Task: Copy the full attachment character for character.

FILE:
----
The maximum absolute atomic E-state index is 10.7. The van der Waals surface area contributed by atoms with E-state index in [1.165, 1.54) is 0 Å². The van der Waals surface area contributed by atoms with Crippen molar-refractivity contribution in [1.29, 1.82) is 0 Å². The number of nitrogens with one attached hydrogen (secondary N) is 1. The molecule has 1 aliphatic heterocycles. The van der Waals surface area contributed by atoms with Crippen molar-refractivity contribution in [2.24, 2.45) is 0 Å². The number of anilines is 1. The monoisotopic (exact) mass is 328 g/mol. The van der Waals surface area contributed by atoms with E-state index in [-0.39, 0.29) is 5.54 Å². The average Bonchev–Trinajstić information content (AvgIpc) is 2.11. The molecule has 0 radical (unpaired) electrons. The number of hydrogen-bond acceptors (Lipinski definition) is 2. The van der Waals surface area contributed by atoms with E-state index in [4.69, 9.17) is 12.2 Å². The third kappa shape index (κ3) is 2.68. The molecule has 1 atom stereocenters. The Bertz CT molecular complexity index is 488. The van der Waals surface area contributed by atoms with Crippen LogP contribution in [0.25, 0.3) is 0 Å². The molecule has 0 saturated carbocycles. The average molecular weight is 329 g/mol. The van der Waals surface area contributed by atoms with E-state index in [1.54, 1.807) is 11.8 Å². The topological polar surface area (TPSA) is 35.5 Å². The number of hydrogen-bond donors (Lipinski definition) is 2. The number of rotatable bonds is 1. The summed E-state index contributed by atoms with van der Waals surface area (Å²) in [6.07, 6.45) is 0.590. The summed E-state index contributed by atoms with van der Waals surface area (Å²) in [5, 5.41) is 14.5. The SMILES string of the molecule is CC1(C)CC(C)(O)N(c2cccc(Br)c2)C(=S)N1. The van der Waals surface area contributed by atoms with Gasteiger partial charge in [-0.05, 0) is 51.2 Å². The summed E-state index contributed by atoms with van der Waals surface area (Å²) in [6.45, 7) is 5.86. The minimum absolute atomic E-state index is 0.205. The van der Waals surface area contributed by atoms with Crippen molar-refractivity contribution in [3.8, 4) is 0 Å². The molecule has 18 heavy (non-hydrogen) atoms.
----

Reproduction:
The maximum absolute atomic E-state index is 10.7. The van der Waals surface area contributed by atoms with E-state index in [1.165, 1.54) is 0 Å². The van der Waals surface area contributed by atoms with Crippen molar-refractivity contribution in [1.29, 1.82) is 0 Å². The number of nitrogens with one attached hydrogen (secondary N) is 1. The molecule has 1 aliphatic heterocycles. The van der Waals surface area contributed by atoms with Crippen molar-refractivity contribution in [2.24, 2.45) is 0 Å². The number of anilines is 1. The monoisotopic (exact) mass is 328 g/mol. The van der Waals surface area contributed by atoms with E-state index in [-0.39, 0.29) is 5.54 Å². The average Bonchev–Trinajstić information content (AvgIpc) is 2.11. The molecule has 0 radical (unpaired) electrons. The number of hydrogen-bond acceptors (Lipinski definition) is 2. The van der Waals surface area contributed by atoms with E-state index in [4.69, 9.17) is 12.2 Å². The third kappa shape index (κ3) is 2.68. The molecule has 1 atom stereocenters. The Bertz CT molecular complexity index is 488. The van der Waals surface area contributed by atoms with Crippen LogP contribution in [0.25, 0.3) is 0 Å². The molecule has 0 saturated carbocycles. The average molecular weight is 329 g/mol. The van der Waals surface area contributed by atoms with E-state index in [1.54, 1.807) is 11.8 Å². The topological polar surface area (TPSA) is 35.5 Å². The number of hydrogen-bond donors (Lipinski definition) is 2. The number of rotatable bonds is 1. The summed E-state index contributed by atoms with van der Waals surface area (Å²) in [6.07, 6.45) is 0.590. The summed E-state index contributed by atoms with van der Waals surface area (Å²) in [5, 5.41) is 14.5. The SMILES string of the molecule is CC1(C)CC(C)(O)N(c2cccc(Br)c2)C(=S)N1. The van der Waals surface area contributed by atoms with Gasteiger partial charge in [-0.05, 0) is 51.2 Å². The summed E-state index contributed by atoms with van der Waals surface area (Å²) in [6.45, 7) is 5.86. The minimum absolute atomic E-state index is 0.205. The van der Waals surface area contributed by atoms with Crippen molar-refractivity contribution in [3.8, 4) is 0 Å². The molecule has 18 heavy (non-hydrogen) atoms.